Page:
Can War Have a Silent Night?

Yesterday was silly day. We covered things from sex to more Norwood shop talk to Mick Jagger, which led back to sex.
 
Today is different.
 
A friend of mine had mentioned to me the other day, to watch a Youtube of a group called “Celtic Thunder” sing a song called “Christmas 1915”.
 
My friend knows my history with Ireland, that it is the country that I love. And my time there was what change my life and gave me voice as a writer.
 
It took me a few days to get to watching it. I have been busy working and writing and moving furniture and reorganizing.
 
Two day ago, I wrote about Pearl Harbor, and other than the sexcapades of yesterday, Pearl Harbor, and my dad and thoughts of war have stayed in my pin cushion of a brain.
 
Perhaps it was meant to stay there until I watched the video.
 
The group was dressed as soldiers from World War I. The song told about two warring countries on a battlefield and how, on that one Christmas night, peace was offered threw song. Guns were put down and instead of thoughts of killing and maiming and winning a battle, all involved, were simply men.
 
The singing and words are haunting and provide a perspective that isn’t usually seen in war.
 
When guns and torture and weapons that bring death are used, it is not in our thoughts that the opponents are men and women who love and have loved ones. They are people who, if not in war, might be a farmer, a butcher, a tailor, car mechanic, number, nurse, or whatever.
 
Some wars are not personal. The destructors do not see the eyes of those who are killed. But, in war, there are also the battlefields where both sides charge at each other with bayonets, swords, knives or whatever else they can use to kill those who are running toward them who have the same mission.
 
I used to love to watch Bob Hope’s Christmas shows where he was entertain the troops.
 
It wasn’t the entertainment that I cared about, but when they showed the faces of the soldiers, far away from home, young, locally, scared, singing “Silent Night,” I cried. I cried for them, their spouses, parents, children, and for lives that were going to changed forever … if they didn’t die.
 
I am not a hawk or a dove or a warmonger or a peace monger. Unfortunately, I know enough about history and mankind to believe that there are always going to be wars. It can bee ideology, greed, maniacal thinking, or just plain evil, that can be the impetus for war. Humans seem to excel at not getting along.
 
Heavens, many of us can’t get along with our families … put that on a worldwide scale and you can see why wars occur.
 
I don’t think there is a “sane” war. Somewhere along the way, one person want off their rails and caused a mess. Sane people are drawn into wars, and good people die. Bad people die, too.
 
But don’t believe that the war ends when the last bullet is fired. Look at our history. Read about the Vietnam Veterans who have had lost lives, have broken families, and who have killed themselves.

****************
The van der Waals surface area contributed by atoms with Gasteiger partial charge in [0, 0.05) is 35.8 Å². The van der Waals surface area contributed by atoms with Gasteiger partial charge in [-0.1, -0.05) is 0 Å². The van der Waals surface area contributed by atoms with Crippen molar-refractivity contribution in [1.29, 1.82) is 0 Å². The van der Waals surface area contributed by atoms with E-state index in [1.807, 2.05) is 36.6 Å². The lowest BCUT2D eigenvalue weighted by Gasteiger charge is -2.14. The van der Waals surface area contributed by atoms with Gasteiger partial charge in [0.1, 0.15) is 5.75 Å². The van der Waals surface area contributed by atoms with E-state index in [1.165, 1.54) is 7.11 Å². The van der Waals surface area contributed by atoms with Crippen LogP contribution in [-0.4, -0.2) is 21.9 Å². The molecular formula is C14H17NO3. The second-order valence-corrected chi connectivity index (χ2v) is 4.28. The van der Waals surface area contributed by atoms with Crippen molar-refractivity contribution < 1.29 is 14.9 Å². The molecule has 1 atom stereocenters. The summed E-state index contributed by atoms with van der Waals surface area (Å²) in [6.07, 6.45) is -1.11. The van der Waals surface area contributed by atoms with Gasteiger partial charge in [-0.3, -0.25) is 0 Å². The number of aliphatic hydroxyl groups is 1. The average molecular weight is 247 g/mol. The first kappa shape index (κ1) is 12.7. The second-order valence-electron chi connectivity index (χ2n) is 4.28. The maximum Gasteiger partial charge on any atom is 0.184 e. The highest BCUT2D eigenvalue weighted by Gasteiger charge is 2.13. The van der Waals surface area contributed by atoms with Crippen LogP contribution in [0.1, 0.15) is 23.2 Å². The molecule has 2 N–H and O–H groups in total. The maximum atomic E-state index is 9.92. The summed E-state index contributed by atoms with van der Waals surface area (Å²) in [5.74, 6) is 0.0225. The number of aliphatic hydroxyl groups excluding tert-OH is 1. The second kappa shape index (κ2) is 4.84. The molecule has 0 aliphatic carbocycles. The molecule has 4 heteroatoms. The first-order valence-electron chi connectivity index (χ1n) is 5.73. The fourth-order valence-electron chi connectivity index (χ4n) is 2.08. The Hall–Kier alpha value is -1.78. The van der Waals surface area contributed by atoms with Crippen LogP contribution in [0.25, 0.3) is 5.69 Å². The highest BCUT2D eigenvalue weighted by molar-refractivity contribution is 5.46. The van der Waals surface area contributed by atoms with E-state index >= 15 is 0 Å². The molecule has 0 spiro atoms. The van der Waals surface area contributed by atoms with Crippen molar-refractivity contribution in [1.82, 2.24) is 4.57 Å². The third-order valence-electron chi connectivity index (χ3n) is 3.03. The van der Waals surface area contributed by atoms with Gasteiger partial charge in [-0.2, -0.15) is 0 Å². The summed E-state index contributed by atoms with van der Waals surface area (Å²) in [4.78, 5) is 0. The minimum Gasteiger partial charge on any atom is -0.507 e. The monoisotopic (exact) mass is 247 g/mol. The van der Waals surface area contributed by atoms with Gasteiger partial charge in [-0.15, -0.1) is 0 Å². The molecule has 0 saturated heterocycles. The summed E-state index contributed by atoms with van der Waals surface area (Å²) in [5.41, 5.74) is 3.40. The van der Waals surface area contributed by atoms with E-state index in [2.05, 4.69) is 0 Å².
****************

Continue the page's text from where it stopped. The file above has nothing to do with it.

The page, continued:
Just because a truce has been signed or a white flag has been waved, doesn’t mean everything will be fine.
 
People and countries pick up the pieces, patch up relationships and lives, and sometimes fall through the cracks.
 
Yes, some “good” has come from war. Tyrants who loved to kill people because of their race or eye color or religion, have been eliminated.
 
Unfortunately, for every dictator or maniacal despot who is removed, there are many more to take their place.
 
I don’t know how many men and women from Norwood have served in the military, or who have lost their lives fighting for the rest of us.
 
I tend to think about my dad when I think of a soldier.
 
And that makes it personal.
 
I am not sure its this post has a particular point. It is simply my thinking and response to something that made me think.
 
If you have a few minutes, you might want to watch and listen.
 
Lyrics to Christmas 1915 by Celtic Thunder
 
1915 on Christmas Day
On the western front the guns all died away
And laying in the mud on bags of sand
We heard a German sing from no man’s land
He had tenor voice so pure and true
The words were strange but every note we knew
Soaring ore the the living dead and dammed
 
The German sang of peace from no man’s land
They left their trenches and we left ours
Beneath tin hats the smiles bloomed like wild flowers
With photos cigarettes and pots of wine
We built a soldier’s truce on the front line
Their singer was a lad of 21
We begged another song before the dawn
And sitting in the mud and blood and feed
He sang again the song all longed to hear
 
Silent night, no cannons roar
A king is born of peace for evermore
All’s calm, all’s bright
All brothers hand in hand
In 19 and 15 in no man’s land
 
And in the morning all the guns boomed in the rain
And we killed them and they killed us again
At night they charged we fought them hand to hand
And I killed the boy that sang in no man’s land
 
Silent night, no cannons roar
A king is born of peace for evermore
All’s calm, all’s bright
All brothers hand in hand
And that young soldier sings
And the song of peace still rings
Though the captains and all the kings
Built no man’s land
 
Sleep in heavenly peace
Roll Down
 

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